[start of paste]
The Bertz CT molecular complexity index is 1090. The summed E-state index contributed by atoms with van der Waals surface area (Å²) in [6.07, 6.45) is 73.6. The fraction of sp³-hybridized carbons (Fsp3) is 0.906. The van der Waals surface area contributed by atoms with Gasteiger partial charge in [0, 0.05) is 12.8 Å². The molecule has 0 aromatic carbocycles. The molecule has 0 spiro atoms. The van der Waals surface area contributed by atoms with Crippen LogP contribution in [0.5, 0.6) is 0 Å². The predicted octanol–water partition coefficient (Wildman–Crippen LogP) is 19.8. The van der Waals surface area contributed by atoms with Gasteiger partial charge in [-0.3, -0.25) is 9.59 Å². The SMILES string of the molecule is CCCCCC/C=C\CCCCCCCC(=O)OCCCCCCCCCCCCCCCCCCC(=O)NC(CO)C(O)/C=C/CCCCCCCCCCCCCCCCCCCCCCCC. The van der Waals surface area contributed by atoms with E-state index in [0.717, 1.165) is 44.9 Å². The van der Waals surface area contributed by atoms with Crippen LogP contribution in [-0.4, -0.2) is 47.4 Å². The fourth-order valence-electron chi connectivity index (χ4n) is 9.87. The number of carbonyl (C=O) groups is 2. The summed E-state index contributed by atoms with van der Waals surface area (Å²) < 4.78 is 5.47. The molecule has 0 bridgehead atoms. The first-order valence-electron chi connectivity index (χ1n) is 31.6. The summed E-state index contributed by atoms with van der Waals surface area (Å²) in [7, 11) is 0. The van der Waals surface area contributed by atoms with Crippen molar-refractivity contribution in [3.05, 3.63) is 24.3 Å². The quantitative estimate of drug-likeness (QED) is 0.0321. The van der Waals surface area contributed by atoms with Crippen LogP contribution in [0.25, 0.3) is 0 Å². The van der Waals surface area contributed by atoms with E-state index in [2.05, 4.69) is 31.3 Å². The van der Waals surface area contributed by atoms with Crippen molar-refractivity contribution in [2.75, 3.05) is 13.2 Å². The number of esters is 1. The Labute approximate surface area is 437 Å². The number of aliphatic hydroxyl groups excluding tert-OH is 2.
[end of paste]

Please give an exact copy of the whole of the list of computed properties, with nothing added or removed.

The Bertz CT molecular complexity index is 1090. The summed E-state index contributed by atoms with van der Waals surface area (Å²) in [6.07, 6.45) is 73.6. The fraction of sp³-hybridized carbons (Fsp3) is 0.906. The van der Waals surface area contributed by atoms with Gasteiger partial charge in [0, 0.05) is 12.8 Å². The molecule has 0 aromatic carbocycles. The molecule has 0 spiro atoms. The van der Waals surface area contributed by atoms with Crippen LogP contribution in [0.5, 0.6) is 0 Å². The predicted octanol–water partition coefficient (Wildman–Crippen LogP) is 19.8. The van der Waals surface area contributed by atoms with Gasteiger partial charge in [-0.3, -0.25) is 9.59 Å². The SMILES string of the molecule is CCCCCC/C=C\CCCCCCCC(=O)OCCCCCCCCCCCCCCCCCCC(=O)NC(CO)C(O)/C=C/CCCCCCCCCCCCCCCCCCCCCCCC. The van der Waals surface area contributed by atoms with E-state index in [0.717, 1.165) is 44.9 Å². The van der Waals surface area contributed by atoms with Crippen LogP contribution in [-0.4, -0.2) is 47.4 Å². The fourth-order valence-electron chi connectivity index (χ4n) is 9.87. The number of carbonyl (C=O) groups is 2. The summed E-state index contributed by atoms with van der Waals surface area (Å²) < 4.78 is 5.47. The molecule has 0 bridgehead atoms. The first-order valence-electron chi connectivity index (χ1n) is 31.6. The summed E-state index contributed by atoms with van der Waals surface area (Å²) in [7, 11) is 0. The van der Waals surface area contributed by atoms with Crippen molar-refractivity contribution in [3.05, 3.63) is 24.3 Å². The quantitative estimate of drug-likeness (QED) is 0.0321. The van der Waals surface area contributed by atoms with Crippen LogP contribution in [0.25, 0.3) is 0 Å². The van der Waals surface area contributed by atoms with E-state index in [2.05, 4.69) is 31.3 Å². The van der Waals surface area contributed by atoms with Crippen molar-refractivity contribution in [2.75, 3.05) is 13.2 Å². The number of esters is 1. The Labute approximate surface area is 437 Å². The number of aliphatic hydroxyl groups excluding tert-OH is 2.